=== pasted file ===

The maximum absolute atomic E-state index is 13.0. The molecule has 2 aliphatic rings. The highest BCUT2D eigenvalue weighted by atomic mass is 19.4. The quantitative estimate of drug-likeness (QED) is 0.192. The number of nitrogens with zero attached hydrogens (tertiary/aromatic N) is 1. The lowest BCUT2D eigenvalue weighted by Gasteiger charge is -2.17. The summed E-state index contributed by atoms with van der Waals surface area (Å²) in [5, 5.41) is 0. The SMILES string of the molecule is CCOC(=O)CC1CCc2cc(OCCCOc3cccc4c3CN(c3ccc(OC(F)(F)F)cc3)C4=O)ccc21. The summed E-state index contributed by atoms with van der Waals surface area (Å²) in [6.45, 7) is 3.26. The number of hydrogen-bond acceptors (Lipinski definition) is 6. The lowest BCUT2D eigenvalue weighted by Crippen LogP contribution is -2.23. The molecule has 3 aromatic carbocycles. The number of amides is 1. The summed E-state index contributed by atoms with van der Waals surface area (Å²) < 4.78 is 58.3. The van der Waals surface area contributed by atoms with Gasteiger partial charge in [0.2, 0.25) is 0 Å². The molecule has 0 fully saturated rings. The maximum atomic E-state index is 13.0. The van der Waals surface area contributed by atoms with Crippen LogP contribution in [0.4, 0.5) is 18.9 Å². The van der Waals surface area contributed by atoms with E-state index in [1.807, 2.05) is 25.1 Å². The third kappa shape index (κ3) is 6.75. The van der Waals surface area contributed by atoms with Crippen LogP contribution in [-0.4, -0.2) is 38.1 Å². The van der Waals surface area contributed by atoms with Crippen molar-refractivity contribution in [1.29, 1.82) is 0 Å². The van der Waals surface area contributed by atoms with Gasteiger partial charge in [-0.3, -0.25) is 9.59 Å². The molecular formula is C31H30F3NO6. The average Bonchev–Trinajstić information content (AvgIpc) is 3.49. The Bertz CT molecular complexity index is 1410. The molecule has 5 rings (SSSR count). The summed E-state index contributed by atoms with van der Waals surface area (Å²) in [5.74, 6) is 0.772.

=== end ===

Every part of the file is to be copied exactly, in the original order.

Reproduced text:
The maximum absolute atomic E-state index is 13.0. The molecule has 2 aliphatic rings. The highest BCUT2D eigenvalue weighted by atomic mass is 19.4. The quantitative estimate of drug-likeness (QED) is 0.192. The number of nitrogens with zero attached hydrogens (tertiary/aromatic N) is 1. The lowest BCUT2D eigenvalue weighted by Gasteiger charge is -2.17. The summed E-state index contributed by atoms with van der Waals surface area (Å²) in [5, 5.41) is 0. The SMILES string of the molecule is CCOC(=O)CC1CCc2cc(OCCCOc3cccc4c3CN(c3ccc(OC(F)(F)F)cc3)C4=O)ccc21. The summed E-state index contributed by atoms with van der Waals surface area (Å²) in [6.45, 7) is 3.26. The number of hydrogen-bond acceptors (Lipinski definition) is 6. The lowest BCUT2D eigenvalue weighted by Crippen LogP contribution is -2.23. The molecule has 3 aromatic carbocycles. The number of amides is 1. The summed E-state index contributed by atoms with van der Waals surface area (Å²) < 4.78 is 58.3. The van der Waals surface area contributed by atoms with Gasteiger partial charge in [0.2, 0.25) is 0 Å². The molecule has 0 fully saturated rings. The maximum atomic E-state index is 13.0. The van der Waals surface area contributed by atoms with Crippen LogP contribution in [0.4, 0.5) is 18.9 Å². The van der Waals surface area contributed by atoms with E-state index in [1.807, 2.05) is 25.1 Å². The third kappa shape index (κ3) is 6.75. The van der Waals surface area contributed by atoms with Crippen LogP contribution in [-0.4, -0.2) is 38.1 Å². The van der Waals surface area contributed by atoms with Crippen molar-refractivity contribution in [1.29, 1.82) is 0 Å². The van der Waals surface area contributed by atoms with Gasteiger partial charge in [-0.3, -0.25) is 9.59 Å². The molecular formula is C31H30F3NO6. The average Bonchev–Trinajstić information content (AvgIpc) is 3.49. The Bertz CT molecular complexity index is 1410. The molecule has 5 rings (SSSR count). The summed E-state index contributed by atoms with van der Waals surface area (Å²) in [5.74, 6) is 0.772.